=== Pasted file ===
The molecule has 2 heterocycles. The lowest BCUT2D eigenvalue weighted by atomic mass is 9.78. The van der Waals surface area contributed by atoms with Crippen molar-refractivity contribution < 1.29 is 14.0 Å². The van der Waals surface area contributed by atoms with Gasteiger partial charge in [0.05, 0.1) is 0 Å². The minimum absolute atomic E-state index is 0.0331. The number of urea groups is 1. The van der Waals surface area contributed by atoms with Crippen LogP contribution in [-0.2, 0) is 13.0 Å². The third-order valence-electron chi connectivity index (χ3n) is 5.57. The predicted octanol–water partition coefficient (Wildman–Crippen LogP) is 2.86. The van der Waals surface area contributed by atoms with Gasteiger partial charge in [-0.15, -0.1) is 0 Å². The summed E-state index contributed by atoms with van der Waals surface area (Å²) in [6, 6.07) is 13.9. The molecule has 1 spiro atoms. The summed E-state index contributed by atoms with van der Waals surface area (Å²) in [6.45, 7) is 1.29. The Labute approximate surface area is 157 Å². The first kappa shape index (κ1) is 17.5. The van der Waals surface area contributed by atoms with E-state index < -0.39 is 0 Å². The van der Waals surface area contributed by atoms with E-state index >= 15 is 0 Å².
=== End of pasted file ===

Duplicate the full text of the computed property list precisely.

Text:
The molecule has 2 heterocycles. The lowest BCUT2D eigenvalue weighted by atomic mass is 9.78. The van der Waals surface area contributed by atoms with Crippen molar-refractivity contribution < 1.29 is 14.0 Å². The van der Waals surface area contributed by atoms with Gasteiger partial charge in [0.05, 0.1) is 0 Å². The minimum absolute atomic E-state index is 0.0331. The number of urea groups is 1. The van der Waals surface area contributed by atoms with Crippen LogP contribution in [-0.2, 0) is 13.0 Å². The third-order valence-electron chi connectivity index (χ3n) is 5.57. The predicted octanol–water partition coefficient (Wildman–Crippen LogP) is 2.86. The van der Waals surface area contributed by atoms with Gasteiger partial charge in [-0.15, -0.1) is 0 Å². The summed E-state index contributed by atoms with van der Waals surface area (Å²) in [6, 6.07) is 13.9. The molecule has 1 spiro atoms. The summed E-state index contributed by atoms with van der Waals surface area (Å²) in [6.45, 7) is 1.29. The Labute approximate surface area is 157 Å². The first kappa shape index (κ1) is 17.5. The van der Waals surface area contributed by atoms with E-state index < -0.39 is 0 Å². The van der Waals surface area contributed by atoms with E-state index >= 15 is 0 Å².